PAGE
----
StarHub – BT

StarHub unveils new corporate services

Telco seizing market opportunity as Next-Gen NBN opens for business

THE arrival of Singapore’s new fibre-optic network gives StarHub a chance to re-enter the exiled market for providing corporate connectivity – and the operator is wasting no time in seizing this market opportunity.

The telco yesterday unveiled a gamut of new business services that will give offices across some 20,000 locations everything from ultra high-speed broadband packages to Web-based storage and human resource automation tools.

This is the first time StarHub has been given access to such a large number of corporate offices, thanks to minting of the country’s government-backed Next-Gen NBN (Nationwide Broadband Network) earlier this week.

The Next-Gen NBN, a high speed fibre-optic backbone that promises to boost local broadband speeds more than tenfold, has already reached about 40 per cent of local households. It will be extended to cover all homes and offices by end-2012.

It officially opened for business on Wednesday. And four companies – Singapore Telecommunications, StarHub, M1 and SuperInternet – have already rolled out new services within the short two-day time-frame.

Before this network, StarHub had access to only 800 commercial buildings in Singapore – a mere fraction of SingTel’s corporate coverage.

A pact that SingTel and StarHub signed in 2002 prevented the latter from tapping on the former’s infrastructure to pursue this market, meaning the red camp remains the dominant player in the area of corporate connectivity.

‘Businesses in these buildings will have a choice of service provider for the first time,’ StarHub chief Neil Montefiore told reporters at a briefing yesterday.

‘For years, buildings were all controlled by a single service provider,’ said StarHub’s chief operating officer Tan Tong Hai. ‘With more choices comes better pricing, better resiliency.’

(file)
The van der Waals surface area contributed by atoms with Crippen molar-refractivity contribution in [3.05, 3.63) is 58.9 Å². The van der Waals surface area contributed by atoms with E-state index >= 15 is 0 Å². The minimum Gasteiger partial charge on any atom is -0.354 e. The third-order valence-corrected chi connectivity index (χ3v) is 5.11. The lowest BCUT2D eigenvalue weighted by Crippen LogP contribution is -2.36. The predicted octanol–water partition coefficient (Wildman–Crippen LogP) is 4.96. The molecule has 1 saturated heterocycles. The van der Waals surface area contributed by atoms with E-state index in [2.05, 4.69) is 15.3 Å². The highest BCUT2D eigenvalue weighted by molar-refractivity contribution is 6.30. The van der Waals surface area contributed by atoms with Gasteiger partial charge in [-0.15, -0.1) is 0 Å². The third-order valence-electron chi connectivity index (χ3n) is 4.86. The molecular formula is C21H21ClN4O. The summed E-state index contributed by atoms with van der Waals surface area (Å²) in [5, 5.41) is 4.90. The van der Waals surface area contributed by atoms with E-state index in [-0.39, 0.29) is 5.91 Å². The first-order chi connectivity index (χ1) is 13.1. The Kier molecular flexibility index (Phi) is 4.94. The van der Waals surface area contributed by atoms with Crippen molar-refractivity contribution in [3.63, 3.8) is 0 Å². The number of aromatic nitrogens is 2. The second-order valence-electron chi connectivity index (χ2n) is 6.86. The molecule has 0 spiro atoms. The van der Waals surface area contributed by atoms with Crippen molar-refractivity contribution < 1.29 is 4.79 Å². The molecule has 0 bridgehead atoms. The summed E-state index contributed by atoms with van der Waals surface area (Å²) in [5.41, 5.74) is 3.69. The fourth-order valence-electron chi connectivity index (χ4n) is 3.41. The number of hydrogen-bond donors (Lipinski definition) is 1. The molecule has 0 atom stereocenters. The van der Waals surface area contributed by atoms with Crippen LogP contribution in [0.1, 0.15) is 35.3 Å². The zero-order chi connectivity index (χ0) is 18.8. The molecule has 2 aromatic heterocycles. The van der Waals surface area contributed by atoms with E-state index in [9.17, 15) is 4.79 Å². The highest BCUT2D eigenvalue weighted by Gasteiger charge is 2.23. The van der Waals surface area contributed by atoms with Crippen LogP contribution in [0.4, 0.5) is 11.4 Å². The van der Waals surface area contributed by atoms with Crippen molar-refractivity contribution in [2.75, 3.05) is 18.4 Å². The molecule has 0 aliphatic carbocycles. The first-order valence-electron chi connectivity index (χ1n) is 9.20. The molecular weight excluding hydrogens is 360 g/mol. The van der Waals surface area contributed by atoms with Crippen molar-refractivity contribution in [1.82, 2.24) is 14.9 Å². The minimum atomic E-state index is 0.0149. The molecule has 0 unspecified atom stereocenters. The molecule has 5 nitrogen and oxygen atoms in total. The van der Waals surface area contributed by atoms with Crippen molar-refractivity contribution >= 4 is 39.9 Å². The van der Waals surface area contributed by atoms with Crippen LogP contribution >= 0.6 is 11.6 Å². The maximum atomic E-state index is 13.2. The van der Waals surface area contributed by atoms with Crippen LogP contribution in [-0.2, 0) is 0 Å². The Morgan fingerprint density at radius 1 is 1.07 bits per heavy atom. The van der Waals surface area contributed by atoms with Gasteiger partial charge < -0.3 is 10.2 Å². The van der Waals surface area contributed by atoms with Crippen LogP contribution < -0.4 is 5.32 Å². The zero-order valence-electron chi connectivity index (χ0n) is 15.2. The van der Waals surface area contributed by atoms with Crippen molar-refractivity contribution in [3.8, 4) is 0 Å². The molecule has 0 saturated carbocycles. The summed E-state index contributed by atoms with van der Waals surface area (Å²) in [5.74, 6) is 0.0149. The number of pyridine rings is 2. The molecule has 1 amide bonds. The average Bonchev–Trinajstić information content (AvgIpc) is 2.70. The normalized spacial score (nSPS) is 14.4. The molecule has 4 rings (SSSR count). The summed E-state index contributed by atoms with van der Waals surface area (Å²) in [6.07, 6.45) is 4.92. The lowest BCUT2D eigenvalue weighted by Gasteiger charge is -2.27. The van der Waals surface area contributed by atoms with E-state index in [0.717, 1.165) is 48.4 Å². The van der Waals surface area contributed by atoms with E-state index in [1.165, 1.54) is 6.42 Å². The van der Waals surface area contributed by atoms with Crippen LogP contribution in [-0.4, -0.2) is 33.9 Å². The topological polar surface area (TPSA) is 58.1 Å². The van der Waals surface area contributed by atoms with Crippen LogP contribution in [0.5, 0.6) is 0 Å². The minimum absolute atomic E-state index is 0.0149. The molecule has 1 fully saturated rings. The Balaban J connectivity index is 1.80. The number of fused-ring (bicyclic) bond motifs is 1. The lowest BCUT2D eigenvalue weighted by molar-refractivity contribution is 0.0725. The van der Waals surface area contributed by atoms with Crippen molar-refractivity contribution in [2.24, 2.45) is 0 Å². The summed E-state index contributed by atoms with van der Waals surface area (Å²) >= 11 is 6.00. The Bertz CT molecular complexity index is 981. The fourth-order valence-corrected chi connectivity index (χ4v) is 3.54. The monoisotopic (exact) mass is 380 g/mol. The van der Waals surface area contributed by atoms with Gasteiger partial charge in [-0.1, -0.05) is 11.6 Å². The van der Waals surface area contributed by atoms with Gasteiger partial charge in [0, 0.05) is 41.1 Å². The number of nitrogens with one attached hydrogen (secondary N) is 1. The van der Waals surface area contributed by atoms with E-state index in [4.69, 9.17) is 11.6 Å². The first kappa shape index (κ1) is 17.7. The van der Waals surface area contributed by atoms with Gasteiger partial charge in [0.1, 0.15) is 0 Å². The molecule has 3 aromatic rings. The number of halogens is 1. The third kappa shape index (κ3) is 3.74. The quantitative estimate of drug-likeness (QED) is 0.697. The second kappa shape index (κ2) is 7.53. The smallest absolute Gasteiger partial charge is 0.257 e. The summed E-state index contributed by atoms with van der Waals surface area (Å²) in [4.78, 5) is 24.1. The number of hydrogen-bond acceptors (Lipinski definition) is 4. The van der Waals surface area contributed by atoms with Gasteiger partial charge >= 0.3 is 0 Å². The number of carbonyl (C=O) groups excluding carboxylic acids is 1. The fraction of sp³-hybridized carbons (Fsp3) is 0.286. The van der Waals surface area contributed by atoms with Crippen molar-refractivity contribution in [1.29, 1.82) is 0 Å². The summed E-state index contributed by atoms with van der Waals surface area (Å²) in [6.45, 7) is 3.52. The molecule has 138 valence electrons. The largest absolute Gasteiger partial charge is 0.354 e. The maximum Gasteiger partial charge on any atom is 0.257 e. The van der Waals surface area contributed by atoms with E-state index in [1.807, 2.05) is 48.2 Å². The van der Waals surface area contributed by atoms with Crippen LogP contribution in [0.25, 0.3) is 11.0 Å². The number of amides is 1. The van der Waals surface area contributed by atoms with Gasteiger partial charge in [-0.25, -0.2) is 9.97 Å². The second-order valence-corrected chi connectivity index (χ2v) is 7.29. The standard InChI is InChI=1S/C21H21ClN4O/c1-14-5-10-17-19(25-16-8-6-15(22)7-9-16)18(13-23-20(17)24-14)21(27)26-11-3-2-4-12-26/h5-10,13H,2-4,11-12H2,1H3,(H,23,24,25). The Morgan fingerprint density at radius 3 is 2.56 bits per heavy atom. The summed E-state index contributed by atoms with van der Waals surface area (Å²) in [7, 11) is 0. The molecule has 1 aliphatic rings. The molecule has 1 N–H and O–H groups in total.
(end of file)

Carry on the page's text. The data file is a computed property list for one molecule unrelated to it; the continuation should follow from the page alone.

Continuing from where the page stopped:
According to market watchers, the corporate segment is a much bigger revenue opportunity for StarHub than the consumer market where margins are usually constrained by cutthroat competition.

Banks and large corporations, for example, are required to have so-called redundant technology set-ups to protect their critical information.

This is so data can be backed up via an alternative network should the primary Internet pipe fail. Such requirements present StarHub with a sizeable business opportunity, analysts say.

For a start, the company has introduced a new fibre-optic based broadband package that promises to give companies blazing download and upload speeds of 100Mbps (megabits per second) for $268 a month.

These speeds were previously off-limits to budget-conscious small businesses but the Next-Gen NBN has helped to bring pricing down to the SME range, Mr Tan said.

StarHub is hoping to tug at corporate purse strings with a range of other offerings, including connectivity packages that will link a company’s headquarters with its retail outlets or branch offices island-wide.

In addition, it has partnered several technology companies, including Hitachi Data Systems and Germany’s Wincor-Nixdorf, to offer add-on services such as Web-based backup and point-of-sale solutions.

On the heels of rivals SingTel and M1, StarHub also took the wraps off four-new high-speed consumer broadband plans.

By paying a monthly subscription of $68 to $103, consumers will enjoy downlink speeds of between 100Mbps to 200Mbps and receive a major boost in upload speeds. This means users can expect speedier music or movie downloads and the time taken to upload pictures and videos will be slashed as well.

StarHub also unveiled a 1Gbps (gigabit per second) offering, a plan that is 10 times faster that its existing premium cable broadband package, for $396 a month. M1 charges $399 for similar speeds.

With the introduction of its fibre-optic access plans, the operator plans to revise its stable of cable Internet packages by slashing prices or boosting download speeds in the near future, said Chan Kin Hung, StarHub’s head of products and solutions.

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